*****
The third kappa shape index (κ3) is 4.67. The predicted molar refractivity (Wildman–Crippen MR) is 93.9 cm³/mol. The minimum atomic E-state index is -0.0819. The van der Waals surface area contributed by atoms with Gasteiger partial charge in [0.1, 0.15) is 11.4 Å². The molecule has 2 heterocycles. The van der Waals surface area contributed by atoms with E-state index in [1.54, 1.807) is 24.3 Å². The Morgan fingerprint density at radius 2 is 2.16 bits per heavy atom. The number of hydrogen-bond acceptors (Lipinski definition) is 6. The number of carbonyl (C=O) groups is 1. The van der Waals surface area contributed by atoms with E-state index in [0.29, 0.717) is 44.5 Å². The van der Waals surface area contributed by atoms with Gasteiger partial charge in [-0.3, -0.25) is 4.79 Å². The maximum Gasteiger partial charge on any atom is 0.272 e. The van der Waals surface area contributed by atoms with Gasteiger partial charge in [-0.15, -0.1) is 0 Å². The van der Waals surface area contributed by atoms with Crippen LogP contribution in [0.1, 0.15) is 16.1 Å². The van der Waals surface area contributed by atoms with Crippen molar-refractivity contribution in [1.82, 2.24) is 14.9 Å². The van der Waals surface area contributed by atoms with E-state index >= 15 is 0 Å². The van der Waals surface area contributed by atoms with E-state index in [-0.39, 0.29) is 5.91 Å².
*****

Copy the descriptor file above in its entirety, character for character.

The third kappa shape index (κ3) is 4.67. The predicted molar refractivity (Wildman–Crippen MR) is 93.9 cm³/mol. The minimum atomic E-state index is -0.0819. The van der Waals surface area contributed by atoms with Gasteiger partial charge in [0.1, 0.15) is 11.4 Å². The molecule has 2 heterocycles. The van der Waals surface area contributed by atoms with E-state index in [1.54, 1.807) is 24.3 Å². The Morgan fingerprint density at radius 2 is 2.16 bits per heavy atom. The number of hydrogen-bond acceptors (Lipinski definition) is 6. The number of carbonyl (C=O) groups is 1. The van der Waals surface area contributed by atoms with E-state index in [0.29, 0.717) is 44.5 Å². The van der Waals surface area contributed by atoms with Gasteiger partial charge in [-0.3, -0.25) is 4.79 Å². The maximum Gasteiger partial charge on any atom is 0.272 e. The van der Waals surface area contributed by atoms with Gasteiger partial charge in [-0.15, -0.1) is 0 Å². The van der Waals surface area contributed by atoms with Crippen LogP contribution in [0.1, 0.15) is 16.1 Å². The van der Waals surface area contributed by atoms with Crippen molar-refractivity contribution in [1.82, 2.24) is 14.9 Å². The van der Waals surface area contributed by atoms with E-state index >= 15 is 0 Å². The van der Waals surface area contributed by atoms with E-state index in [-0.39, 0.29) is 5.91 Å².